In preparation for the next leg of the Global Reef Expedition, Dr. Sam Purkis, Jeremy Kerr, Captain Steve Breen and Dr. Andy Bruckner flew over Andros and Abaco Islands, Bahamas on the Golden Eye seaplane. Their goal was to identify specific research sites and to find anchorages for the Golden Shadow; what they saw was two islands with stark differences.
The flight took them from the western (leeward) end of Andros to the southern tip, crossing over sand flats and seagrass beds, many of which were circular and contained a central halo much like that seen in Cay Sal Bank.
Extensive shallow estuarine lakes were carved into the low-lying karst topography on the western Andros Island, the largest island in the Bahamian archipelago. There were also many deep blue-colored, round sinkholes and in-filled depressions with dense vegetation.
The reef formed a narrow fringe dropping quickly into the Tongue of the Ocean, which reaches depths of 6000 feet or more. A dense elkhorn coral framework with occasional live corals was visible close to the reef crest. Immediately seaward of this, reef habitats were packed full of small pillar-like star coral bommies. Moving sand waves and stabilized underwater dunes covered an extensive area at the northern end of Andros on the landward side of the reef.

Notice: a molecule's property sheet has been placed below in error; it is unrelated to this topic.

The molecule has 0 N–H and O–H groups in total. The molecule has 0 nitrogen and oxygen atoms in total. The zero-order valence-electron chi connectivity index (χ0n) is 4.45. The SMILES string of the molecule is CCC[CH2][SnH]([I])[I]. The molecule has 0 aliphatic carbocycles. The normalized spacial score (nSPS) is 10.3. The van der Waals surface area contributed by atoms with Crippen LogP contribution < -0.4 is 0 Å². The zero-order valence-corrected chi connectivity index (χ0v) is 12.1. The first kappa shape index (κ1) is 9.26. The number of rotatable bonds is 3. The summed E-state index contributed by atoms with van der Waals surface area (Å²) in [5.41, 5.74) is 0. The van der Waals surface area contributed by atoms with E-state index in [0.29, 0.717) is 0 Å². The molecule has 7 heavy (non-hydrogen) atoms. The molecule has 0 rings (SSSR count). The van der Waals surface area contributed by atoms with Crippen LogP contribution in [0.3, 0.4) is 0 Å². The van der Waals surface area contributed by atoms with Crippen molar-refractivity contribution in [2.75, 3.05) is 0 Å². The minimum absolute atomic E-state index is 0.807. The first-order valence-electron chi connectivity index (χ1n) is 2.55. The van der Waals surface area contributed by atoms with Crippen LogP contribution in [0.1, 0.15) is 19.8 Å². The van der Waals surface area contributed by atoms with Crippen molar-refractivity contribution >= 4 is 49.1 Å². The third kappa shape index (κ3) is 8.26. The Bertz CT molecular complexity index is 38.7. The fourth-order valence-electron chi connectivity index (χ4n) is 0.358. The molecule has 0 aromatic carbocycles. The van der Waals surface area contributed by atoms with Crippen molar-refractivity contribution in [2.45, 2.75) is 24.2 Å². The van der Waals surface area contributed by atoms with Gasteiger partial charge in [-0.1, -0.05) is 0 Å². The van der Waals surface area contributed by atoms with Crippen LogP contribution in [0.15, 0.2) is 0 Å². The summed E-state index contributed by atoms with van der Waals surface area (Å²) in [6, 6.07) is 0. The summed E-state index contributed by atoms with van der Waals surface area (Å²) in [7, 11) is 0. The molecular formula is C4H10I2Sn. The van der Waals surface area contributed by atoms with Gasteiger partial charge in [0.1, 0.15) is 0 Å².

Abaco, the second largest island in the Bahamas was stark contrast to Andros, with a higher density of buildings, golf courses, and other signs of human development.
A well-developed barrier reef fringes the eastern end of Abaco island. It is separated from Abaco by a narrow waterway and lies seaward of a line of small islands.
The team took extensive aerial photographs and are now ready for the next leg of the Global Reef Expedition.
(Photo/Images by: 1, 4 Dr. Sam Purkis, 2, 3, 6-7 Dr. Andy Bruckner, 5 Jeremy Kerr)
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